NHL Eastern Conference Finals
Henrik Lundqvist stopped 38 shots to rebound from two subpar performances and help the New York Rangers shut down the Tampa Bay Lightning 5-1 on Friday night in Game 4 of the Eastern Conference finals.
It hasn’t been the smoothest ride for the Rangers in these playoffs, though it rarely is for any team. But New York remains the best the Eastern Conference has to offer.
Though he skated Thursday and practiced without limitations Friday, Lightning forward Ryan Callahan is officially day-to-day for the opener of the Eastern Conference finals against the Rangers.
Michel Therrien just took the Eastern Conference finals to a new level of intensity.
Price won the gold medal over Lundqvist at the Sochi Olympics. This time, Lundqvist will get the better of Price and lead the Blueshirts to their first Stanley Cup finals appearance since that magical year of 1994.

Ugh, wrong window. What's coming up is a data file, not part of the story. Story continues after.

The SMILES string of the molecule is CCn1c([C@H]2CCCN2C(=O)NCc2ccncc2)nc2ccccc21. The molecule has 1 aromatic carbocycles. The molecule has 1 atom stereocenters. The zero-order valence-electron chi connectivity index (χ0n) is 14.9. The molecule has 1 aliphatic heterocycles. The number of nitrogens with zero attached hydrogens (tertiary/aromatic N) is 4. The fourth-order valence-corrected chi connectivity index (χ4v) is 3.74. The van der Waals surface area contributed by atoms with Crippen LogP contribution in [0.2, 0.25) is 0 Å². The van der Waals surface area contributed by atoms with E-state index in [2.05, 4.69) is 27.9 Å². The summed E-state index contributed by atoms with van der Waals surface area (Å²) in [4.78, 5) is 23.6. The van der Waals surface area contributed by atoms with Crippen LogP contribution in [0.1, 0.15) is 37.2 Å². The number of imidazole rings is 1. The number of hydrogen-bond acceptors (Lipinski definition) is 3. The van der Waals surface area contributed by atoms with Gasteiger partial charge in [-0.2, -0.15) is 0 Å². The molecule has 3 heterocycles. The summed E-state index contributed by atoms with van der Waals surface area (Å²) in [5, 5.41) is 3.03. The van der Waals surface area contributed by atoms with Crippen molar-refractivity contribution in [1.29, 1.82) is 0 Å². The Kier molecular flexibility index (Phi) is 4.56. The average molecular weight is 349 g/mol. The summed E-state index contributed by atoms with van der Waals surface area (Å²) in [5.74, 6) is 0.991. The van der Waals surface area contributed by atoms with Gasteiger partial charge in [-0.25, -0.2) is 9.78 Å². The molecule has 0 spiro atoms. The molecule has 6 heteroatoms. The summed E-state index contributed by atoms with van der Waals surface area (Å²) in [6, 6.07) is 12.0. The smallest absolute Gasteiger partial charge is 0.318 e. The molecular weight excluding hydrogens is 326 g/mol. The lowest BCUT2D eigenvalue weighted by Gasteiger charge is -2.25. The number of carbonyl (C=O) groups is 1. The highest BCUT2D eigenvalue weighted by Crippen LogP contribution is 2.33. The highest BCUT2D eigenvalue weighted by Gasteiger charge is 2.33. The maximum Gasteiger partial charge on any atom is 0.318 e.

Following the Rangers’ highly successful — yet highly disappointing — 2011-12 campaign, the Blueshirts will have their work cut out for them at the start of the 2012-2013 season. It won’t be easy by any stretch of the imagination.
The season was one of redemption and guts for the Devils after missing the playoffs a season ago. They have the stomach to win a game and extend the series, but any more than that seems way out of their reach.
The unforeseen success of the Devils’ fourth line has given New Jersey newfound energy — and belief — as they look to close out the Eastern Conference finals.
There are two major concerts in New Jersey this weekend, not to mention Game 3 of the NHL Eastern Conference Finals. So, of course, this is the perfect weekend to start a big road-construction project that will snarl NJ Transit bus routes.
There were three things that stood out to me more than anything last night, and they were the play of Michael Del Zotto, Ryan McDonagh and Carl Hagelin.